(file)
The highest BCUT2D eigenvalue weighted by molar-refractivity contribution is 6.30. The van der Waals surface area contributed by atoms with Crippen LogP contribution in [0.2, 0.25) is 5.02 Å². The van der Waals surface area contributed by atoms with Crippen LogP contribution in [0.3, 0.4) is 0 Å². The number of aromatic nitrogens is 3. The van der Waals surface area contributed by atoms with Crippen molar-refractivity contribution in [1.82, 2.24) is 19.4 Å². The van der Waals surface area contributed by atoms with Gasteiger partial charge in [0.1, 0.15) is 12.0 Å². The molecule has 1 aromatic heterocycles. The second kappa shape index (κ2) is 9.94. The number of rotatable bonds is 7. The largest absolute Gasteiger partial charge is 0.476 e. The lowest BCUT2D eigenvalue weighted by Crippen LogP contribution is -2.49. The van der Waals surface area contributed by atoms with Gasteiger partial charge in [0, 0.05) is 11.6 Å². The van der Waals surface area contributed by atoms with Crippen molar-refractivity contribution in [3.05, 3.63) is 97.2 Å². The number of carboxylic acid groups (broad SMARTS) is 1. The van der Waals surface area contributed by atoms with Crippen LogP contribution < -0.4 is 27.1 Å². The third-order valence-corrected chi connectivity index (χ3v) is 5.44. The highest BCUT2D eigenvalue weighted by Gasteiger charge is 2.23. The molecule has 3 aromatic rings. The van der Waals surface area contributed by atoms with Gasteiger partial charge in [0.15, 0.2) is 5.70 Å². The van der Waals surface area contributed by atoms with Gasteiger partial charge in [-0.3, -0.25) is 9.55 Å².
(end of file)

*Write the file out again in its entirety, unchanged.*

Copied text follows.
The highest BCUT2D eigenvalue weighted by molar-refractivity contribution is 6.30. The van der Waals surface area contributed by atoms with Crippen LogP contribution in [0.2, 0.25) is 5.02 Å². The van der Waals surface area contributed by atoms with Crippen LogP contribution in [0.3, 0.4) is 0 Å². The number of aromatic nitrogens is 3. The van der Waals surface area contributed by atoms with Crippen molar-refractivity contribution in [1.82, 2.24) is 19.4 Å². The van der Waals surface area contributed by atoms with Gasteiger partial charge in [0.1, 0.15) is 12.0 Å². The molecule has 1 aromatic heterocycles. The second kappa shape index (κ2) is 9.94. The number of rotatable bonds is 7. The largest absolute Gasteiger partial charge is 0.476 e. The lowest BCUT2D eigenvalue weighted by Crippen LogP contribution is -2.49. The van der Waals surface area contributed by atoms with Gasteiger partial charge in [0, 0.05) is 11.6 Å². The van der Waals surface area contributed by atoms with Crippen molar-refractivity contribution in [3.05, 3.63) is 97.2 Å². The number of carboxylic acid groups (broad SMARTS) is 1. The van der Waals surface area contributed by atoms with Crippen LogP contribution < -0.4 is 27.1 Å². The third-order valence-corrected chi connectivity index (χ3v) is 5.44. The highest BCUT2D eigenvalue weighted by Gasteiger charge is 2.23. The molecule has 3 aromatic rings. The van der Waals surface area contributed by atoms with Gasteiger partial charge in [0.15, 0.2) is 5.70 Å². The van der Waals surface area contributed by atoms with Gasteiger partial charge in [-0.3, -0.25) is 9.55 Å².